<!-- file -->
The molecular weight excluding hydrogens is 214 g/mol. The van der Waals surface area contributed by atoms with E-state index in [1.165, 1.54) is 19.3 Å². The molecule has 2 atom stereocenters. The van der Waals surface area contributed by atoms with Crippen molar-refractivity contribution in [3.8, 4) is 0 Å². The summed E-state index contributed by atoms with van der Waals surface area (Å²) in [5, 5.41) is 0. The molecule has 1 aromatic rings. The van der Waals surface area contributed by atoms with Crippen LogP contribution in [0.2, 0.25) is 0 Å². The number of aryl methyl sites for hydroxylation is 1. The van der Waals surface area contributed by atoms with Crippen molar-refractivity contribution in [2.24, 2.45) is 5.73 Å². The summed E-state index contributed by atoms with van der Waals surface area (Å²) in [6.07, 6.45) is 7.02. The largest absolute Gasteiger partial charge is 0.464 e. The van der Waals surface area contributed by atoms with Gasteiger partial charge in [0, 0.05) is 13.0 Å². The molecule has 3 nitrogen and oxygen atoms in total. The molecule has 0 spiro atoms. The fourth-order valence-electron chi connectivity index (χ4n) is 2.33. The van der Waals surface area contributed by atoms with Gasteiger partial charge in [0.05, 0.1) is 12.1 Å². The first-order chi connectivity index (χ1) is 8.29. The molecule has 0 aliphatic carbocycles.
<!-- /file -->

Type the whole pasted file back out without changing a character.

The molecular weight excluding hydrogens is 214 g/mol. The van der Waals surface area contributed by atoms with E-state index in [1.165, 1.54) is 19.3 Å². The molecule has 2 atom stereocenters. The van der Waals surface area contributed by atoms with Crippen molar-refractivity contribution in [3.8, 4) is 0 Å². The summed E-state index contributed by atoms with van der Waals surface area (Å²) in [5, 5.41) is 0. The molecule has 1 aromatic rings. The van der Waals surface area contributed by atoms with Crippen LogP contribution in [0.2, 0.25) is 0 Å². The number of aryl methyl sites for hydroxylation is 1. The van der Waals surface area contributed by atoms with Crippen molar-refractivity contribution in [2.24, 2.45) is 5.73 Å². The summed E-state index contributed by atoms with van der Waals surface area (Å²) in [6.07, 6.45) is 7.02. The largest absolute Gasteiger partial charge is 0.464 e. The van der Waals surface area contributed by atoms with Gasteiger partial charge in [0, 0.05) is 13.0 Å². The molecule has 3 nitrogen and oxygen atoms in total. The molecule has 0 spiro atoms. The fourth-order valence-electron chi connectivity index (χ4n) is 2.33. The van der Waals surface area contributed by atoms with Gasteiger partial charge in [0.05, 0.1) is 12.1 Å². The first-order chi connectivity index (χ1) is 8.29. The molecule has 0 aliphatic carbocycles.